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Causes of Hot Spots on Dogs and Cats

By Meredith Alling. June 22, 2012 | See Comments

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    PetCareRx Staff Veterinarian

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Causes of Hot Spots on Dogs and Cats

Hot spots are usually from an underlying skin condition that has gone undetected. This causes your pet to scratch, lick and bite their skin. Check out some main causes of hot spots here.

Hot spots are caused when your pet licks, bites, or scratches their skin to try to relieve an underlying skin condition that is making their skin itch or feel irritated. It’s a cycle, ultimately, that creates the hot spot: your pet’s skin itches, they scratch, lick, or bite it, and then the skin becomes more irritated than it already was. This cycle continues, eventually resulting in a painful infection site. Recognizing the cause is a helpful first step in treatment, so below you will find a number of circumstances and conditions that can initiate a hot spot.

Long or Heavy Coats, or Lots of Exposure to Water

Cats and dogs with long or heavy coats are the ones most often troubled by hot spots. When thick, wet hairs becomes stuck next to the skin before shedding, it creates the perfect environment for an infection to form. Your pet may try to relieve the irritation of the skin with licking or scratching, and this will only exasperate the infection. Negligent or improper grooming can contribute to this problem, especially for pets with long or heavy coats. Pets who swim a lot can also be more prone to hot spots. All pets, however, are susceptible to hot spots and should be groomed appropriately, with special attention paid to grooming in warmer months.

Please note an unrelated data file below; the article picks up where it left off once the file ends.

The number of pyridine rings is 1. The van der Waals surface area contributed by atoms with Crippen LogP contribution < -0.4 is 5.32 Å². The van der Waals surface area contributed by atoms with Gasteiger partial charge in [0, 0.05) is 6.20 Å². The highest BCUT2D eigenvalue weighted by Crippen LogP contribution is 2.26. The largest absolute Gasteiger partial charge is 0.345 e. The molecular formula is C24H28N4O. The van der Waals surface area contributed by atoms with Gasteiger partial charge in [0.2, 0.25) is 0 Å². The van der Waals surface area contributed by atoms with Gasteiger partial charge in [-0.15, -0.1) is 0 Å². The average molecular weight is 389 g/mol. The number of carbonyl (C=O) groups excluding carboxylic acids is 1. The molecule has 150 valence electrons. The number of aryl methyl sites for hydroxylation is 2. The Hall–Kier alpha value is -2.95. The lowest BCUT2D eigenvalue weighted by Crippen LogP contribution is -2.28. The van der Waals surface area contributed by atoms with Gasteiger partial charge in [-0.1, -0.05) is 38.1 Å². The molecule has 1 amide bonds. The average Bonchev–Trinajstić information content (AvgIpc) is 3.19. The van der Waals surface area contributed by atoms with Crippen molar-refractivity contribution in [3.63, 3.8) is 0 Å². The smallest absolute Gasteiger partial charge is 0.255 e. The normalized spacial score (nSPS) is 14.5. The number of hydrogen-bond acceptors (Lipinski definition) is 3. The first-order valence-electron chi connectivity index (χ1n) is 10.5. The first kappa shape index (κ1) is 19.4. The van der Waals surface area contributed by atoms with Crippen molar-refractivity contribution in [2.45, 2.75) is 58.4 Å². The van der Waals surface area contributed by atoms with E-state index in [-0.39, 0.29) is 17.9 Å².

Mites, Fleas, and Other Skin Parasites

An infestation of mites, fleas, or other skin parasites on your pet is one of the leading factors responsible for hot spots. Mites are the tiny parasites responsible for mange, a contagious skin disease that causes extreme itching and irritation. Mange can result in hair loss from all of the scratching, as well as the formation of tender hot spots from the constant irritation.

Fleas are also likely culprits when it comes to hot spots. When a flea bites a dog or cat, the flea’s saliva is injected into the skin. Many animals are highly allergic to flea saliva and this results in flea dermatitis, a painful and itchy allergic reaction. Your pet can cause a hot spot as they scratch, lick, or bite in order to relieve the relentless itching.

Other skin parasites, such as ticks, can also initiate a hot spot.

Skin Allergies

If your pet has untreated skin allergies, it makes sense that they would be licking or scratching in order to relieve the itch and discomfort. These are of course the circumstances under which hot spots are formed. One of the most common skin allergies is Atopic dermatitis, or Atopy, which is generally caused by environmental allergens such as pollens, molds, or dust mites. Your pet may also develop skin allergies as a result of their diet, in response to medications, or as a reaction to products used on the skin (such as cleansers or sprays).

Internal Infections

If you notice your pet licking, scratching, or biting around their ears or rear end, they may have an ear or anal gland infection. Ear infections are often caused by bacteria, but can also come from an ear mite infestation. Regardless of the source, ear infections are very painful, and your pet may try to relieve the symptoms with some serious scratching that ultimately results in a hot spot. Anal gland infections may be caused by any number of factors, such as diet, poor grooming, age, or inborn predisposition. These infections cause your pet’s anal gland to become swollen and painful, and your pet is likely to lick or bite the area for relief. Excessive licking or biting can result in a hot spot.

Stress

Some research suggests that stress can be a factor in the development of hot spots. Dehydration, lack of exercise, poor grooming, or environmental factors such as moving to a new residence can cause your pet to feel stressed out and uncomfortable, and this can lead to licking or scratching in order to try to calm an overall feeling of agitation.

This information is for informational purposes only and is not meant as a substitute for the professional advice of, or diagnosis or treatment by, your veterinarian with respect to your pet. It has, however, been verified by a licensed veterinarian for accuracy.

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